OPINION: Surrey – a city in transit
TransLink has produced options for extending rapid transit in Surrey, and none of them come cheap.
Costs begin at the lower end with $900 million for a bus rapid transit system, which would see buses on three major routes move on a dedicated roadway and at faster speeds than conventional buses, which are often stuck in traffic.
The options then accelerate into the billions, with combinations of buses and at-grade rail transit to a high projected cost of $2.2 billion for a SkyTrain extension from King George Station to Langley along Fraser Highway, and BRT on King George Boulevard to Newton and White Rock, and along 104 Avenue to Guildford.
There is no question that transit service in Surrey needs to expand significantly. The second-largest city in B.C. and in the Metro Vancouver region has very modest bus service, and a heavily-used SkyTrain line from Vancouver that only goes as far south and east as 100 Avenue and King George.
While Vancouver Mayor Gregor Robertson says it isn’t so, Surrey is also competing with Vancouver for what is very likely to be scarce funding for SkyTrain or other rapid transit extensions. Vancouver wants a subway or SkyTrain line to go all along Broadway, from Commercial Drive in the city’s east end to UBC. Cost could top $3 billion.
Mark me down as doubtful that Vancouver will ever go to bat for Surrey needing more transit service.
The nature of Lower Mainland municipalities, and Vancouver leads the pack in this regard, is intense self-absorption and little to no interest in challenges faced by their neighbours.
Surrey council would like to see at-grade fast bus or rail service. Council insists, with some justification, that SkyTrain is a blight on immediate properties, given that it towers over them or next to them. It wants to see a cleaner streetscape.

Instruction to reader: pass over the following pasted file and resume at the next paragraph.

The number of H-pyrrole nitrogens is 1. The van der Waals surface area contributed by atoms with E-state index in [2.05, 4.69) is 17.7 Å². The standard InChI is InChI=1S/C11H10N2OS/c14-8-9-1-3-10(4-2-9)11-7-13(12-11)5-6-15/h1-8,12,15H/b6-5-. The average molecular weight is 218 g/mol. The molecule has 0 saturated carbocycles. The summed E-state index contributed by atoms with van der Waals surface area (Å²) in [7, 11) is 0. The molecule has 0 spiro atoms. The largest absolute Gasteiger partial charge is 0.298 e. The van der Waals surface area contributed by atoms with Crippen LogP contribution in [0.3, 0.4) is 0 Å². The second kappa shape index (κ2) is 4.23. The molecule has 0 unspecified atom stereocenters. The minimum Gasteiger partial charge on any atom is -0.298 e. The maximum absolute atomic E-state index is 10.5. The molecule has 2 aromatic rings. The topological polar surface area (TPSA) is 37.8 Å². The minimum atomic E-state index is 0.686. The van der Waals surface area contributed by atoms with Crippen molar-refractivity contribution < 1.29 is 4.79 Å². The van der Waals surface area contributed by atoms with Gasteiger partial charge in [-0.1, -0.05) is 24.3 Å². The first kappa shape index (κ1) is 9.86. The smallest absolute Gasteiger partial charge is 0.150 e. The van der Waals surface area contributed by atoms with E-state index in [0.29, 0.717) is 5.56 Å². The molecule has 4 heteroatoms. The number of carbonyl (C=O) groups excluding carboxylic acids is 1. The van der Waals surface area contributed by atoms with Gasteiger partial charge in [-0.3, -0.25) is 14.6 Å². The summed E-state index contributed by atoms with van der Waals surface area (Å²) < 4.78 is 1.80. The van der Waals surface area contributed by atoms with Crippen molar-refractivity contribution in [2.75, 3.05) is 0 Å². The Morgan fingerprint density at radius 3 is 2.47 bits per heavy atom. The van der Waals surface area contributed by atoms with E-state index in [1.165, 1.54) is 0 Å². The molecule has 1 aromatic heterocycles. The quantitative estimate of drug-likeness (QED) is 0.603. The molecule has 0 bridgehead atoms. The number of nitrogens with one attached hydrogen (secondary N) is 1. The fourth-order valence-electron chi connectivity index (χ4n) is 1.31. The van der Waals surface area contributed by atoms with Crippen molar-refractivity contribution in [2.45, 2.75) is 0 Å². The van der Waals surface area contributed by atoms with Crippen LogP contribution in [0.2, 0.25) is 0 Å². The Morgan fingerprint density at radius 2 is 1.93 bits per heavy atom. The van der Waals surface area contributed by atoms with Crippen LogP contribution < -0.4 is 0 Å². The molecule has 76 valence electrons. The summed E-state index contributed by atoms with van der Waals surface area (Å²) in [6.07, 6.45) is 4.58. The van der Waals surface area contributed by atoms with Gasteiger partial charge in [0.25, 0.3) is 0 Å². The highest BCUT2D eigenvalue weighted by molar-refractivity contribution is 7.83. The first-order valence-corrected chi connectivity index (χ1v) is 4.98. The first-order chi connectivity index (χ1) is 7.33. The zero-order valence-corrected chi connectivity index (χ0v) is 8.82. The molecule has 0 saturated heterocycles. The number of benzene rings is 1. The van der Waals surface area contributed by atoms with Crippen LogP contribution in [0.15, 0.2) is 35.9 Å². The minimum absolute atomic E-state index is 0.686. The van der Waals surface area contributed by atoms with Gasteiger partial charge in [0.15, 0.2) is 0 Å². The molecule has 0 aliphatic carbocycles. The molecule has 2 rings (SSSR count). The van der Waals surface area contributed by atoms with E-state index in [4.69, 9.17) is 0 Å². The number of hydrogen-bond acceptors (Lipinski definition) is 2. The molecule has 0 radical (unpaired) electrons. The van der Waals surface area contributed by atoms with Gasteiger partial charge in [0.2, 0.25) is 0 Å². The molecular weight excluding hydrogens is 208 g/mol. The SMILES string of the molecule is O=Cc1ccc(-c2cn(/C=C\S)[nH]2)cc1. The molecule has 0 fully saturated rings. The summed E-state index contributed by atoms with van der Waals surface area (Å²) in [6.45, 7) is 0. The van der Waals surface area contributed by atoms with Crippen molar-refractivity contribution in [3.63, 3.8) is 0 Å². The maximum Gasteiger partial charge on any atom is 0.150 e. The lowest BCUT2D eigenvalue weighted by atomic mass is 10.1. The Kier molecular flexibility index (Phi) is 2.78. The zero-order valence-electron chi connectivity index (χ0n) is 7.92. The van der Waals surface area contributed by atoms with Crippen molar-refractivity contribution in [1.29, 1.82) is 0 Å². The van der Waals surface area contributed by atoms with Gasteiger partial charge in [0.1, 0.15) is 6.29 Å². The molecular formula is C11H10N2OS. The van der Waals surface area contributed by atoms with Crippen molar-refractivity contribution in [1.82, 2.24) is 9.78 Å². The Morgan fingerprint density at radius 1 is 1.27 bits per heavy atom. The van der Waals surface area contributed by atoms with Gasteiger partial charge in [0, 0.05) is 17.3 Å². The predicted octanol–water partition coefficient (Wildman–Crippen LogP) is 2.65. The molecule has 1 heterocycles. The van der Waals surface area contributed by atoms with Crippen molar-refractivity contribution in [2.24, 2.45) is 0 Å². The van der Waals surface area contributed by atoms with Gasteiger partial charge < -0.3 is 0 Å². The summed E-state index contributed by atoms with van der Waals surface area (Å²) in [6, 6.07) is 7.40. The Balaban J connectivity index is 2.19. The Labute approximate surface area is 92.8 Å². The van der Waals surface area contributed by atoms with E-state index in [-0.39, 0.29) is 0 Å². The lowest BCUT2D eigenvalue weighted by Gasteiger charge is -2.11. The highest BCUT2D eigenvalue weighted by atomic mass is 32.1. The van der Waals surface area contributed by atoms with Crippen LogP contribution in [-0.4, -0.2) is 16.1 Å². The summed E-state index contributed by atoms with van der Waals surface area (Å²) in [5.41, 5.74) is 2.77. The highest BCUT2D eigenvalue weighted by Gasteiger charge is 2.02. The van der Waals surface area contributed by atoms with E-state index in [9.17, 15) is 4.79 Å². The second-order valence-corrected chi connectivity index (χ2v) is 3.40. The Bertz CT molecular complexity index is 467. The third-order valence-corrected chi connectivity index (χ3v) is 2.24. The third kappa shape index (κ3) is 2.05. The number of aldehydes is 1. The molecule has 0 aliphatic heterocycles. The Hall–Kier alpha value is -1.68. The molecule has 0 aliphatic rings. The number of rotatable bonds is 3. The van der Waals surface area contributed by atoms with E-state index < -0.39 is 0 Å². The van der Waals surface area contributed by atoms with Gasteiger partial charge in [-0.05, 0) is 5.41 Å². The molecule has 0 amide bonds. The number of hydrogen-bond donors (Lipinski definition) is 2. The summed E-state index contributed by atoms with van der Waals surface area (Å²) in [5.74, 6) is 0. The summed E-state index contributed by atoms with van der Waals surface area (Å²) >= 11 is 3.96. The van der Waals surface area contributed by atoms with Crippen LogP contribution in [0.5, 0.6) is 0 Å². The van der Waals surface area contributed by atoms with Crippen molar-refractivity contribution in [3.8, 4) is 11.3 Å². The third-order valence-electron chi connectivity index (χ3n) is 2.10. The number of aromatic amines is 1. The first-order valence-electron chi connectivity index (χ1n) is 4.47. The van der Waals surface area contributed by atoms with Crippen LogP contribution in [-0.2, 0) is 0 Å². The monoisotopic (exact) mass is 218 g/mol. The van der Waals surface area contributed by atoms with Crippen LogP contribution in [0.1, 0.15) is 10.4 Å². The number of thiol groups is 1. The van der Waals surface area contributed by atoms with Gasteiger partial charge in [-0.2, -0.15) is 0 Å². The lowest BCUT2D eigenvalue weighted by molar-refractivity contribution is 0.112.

Take Fraser Highway for example. A number of larger multi-family units have been built all along the road, from the King George station to Langley. The city has spent millions in widening the highway and planting perimeter vegetation. Bus stops with proper pull-outs have been added in the newer areas of the widening protect. The Serpentine River bridge has been twinned, and the final stage of the widening is now underway.
Would people who have spent hundreds of thousands in buying homes along there, or businesses along the street, appreciate SkyTrain? It would apply more pressure for added density, which is not bad if Surrey wants more transit, but any rapid-transit system will do the same.
Surrey wants to see more internal trips taken by transit, and council feels that an at-grade system will make that more possible. TransLink points out, in its SkyTrain scenario, that trips would be quicker – about seven minutes faster – from Langley to King George.
What Vancouver and Burnaby have, and Surrey does not, is significant numbers of the populace who use transit daily, because it is quick and convenient. Surrey has few such transit routes, and many people in Surrey travel great distances each day.
It seems to me that one of TransLink’s and the region’s goals should be to reduce the length of trips, as well as the commuting time. Yes, people will always want to go into Vancouver from Surrey, but many also travel within Surrey or south of the Fraser, and it’s hard to do that by bus in many instances.
The construction of any rapid-transit extension requires a lot of money.
TransLink has no ability to participate in any such capital project at present, as it has no funds. While senior governments will likely assist in funding any such projects, TransLink has no ability to raise any more money without raising more taxes.
Surrey residents need to consider carefully what type of transit expansion will suit them and the city best, now and into the future. Council members need to think of the good of Surrey citizens, and the larger region, in taking part in the rapid-transit debate.
Frank Bucholtz writes Thursdays for the Peace Arch News. He is the editor of the Langley Times.